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From: corwinjoy (cjoy_at_[hidden])
Date: 2002-01-08 17:33:09

--- In boost_at_y..., "Greg Colvin" <gcolvin_at_u...> wrote:
> From: "dave_abrahams" <david.abrahams_at_r...>
> > Reviving an old thread:
> I'd forgotten about this thread, so remind me please, in
> what way does std::multimap fail to meet your needs for
> an associative container.

Basically, when Mike and I wrote the sorted vector container we
already had a fair amount of code that relied on multimap. The
issues that made us want to move to a sorted vector were:

1. Speed. A sorted vector can perform *significantly* faster in terms
of sort time than the standard tree implementation for multiset. For
larger data sets this starts to make a big difference. (See the
benchmarks in the document link below).

2. Memory. The tree implementation for multimap imposes a
significant memory overhead / cost. Many implementations will have a
tree node like:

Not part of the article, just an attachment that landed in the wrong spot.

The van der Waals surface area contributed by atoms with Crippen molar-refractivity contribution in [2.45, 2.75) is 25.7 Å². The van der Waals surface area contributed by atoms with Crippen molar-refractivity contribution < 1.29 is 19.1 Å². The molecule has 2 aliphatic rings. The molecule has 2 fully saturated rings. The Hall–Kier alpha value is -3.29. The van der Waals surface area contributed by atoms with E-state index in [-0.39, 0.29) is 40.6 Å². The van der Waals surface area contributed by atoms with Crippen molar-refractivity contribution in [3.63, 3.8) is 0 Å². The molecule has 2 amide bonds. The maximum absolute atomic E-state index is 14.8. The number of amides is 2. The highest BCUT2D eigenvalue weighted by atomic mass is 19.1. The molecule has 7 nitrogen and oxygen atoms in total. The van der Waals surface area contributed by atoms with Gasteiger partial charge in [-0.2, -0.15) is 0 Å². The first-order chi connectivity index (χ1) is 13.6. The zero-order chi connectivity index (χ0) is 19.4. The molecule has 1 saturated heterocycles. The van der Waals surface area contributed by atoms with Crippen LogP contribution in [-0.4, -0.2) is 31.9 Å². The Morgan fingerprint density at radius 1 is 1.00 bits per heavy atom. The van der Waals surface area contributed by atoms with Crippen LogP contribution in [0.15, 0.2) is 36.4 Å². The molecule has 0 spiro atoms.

struct Node {
Pointer left, right, parent;
RedBlack color;
Value value;
giving a significant memory overhead for every element stored -
especially if the element sizes are small.

The goal of the vec_multiset was to develop a vector based
implementation of a multimap that could be used as a substitute for
situations where multimap was employed but which would run faster and
use less memory. We were able to come fairly close in maintaining
the invariants given by multimap - but we didn't get all them - such
as exception safety - see the docs. The issue, of course, is that
there are other solutions for the same problem (such as a vector of
pointers or a straight vector) which give different performance /
iterator invariant tradeoffs. Probably there is no one "best"
container for all these situations - but I think it is worth
exploring alternatives to multimap that can give better performance
characteristics than multimap with similar guarantees.

Here is a link to the docs on this submission:

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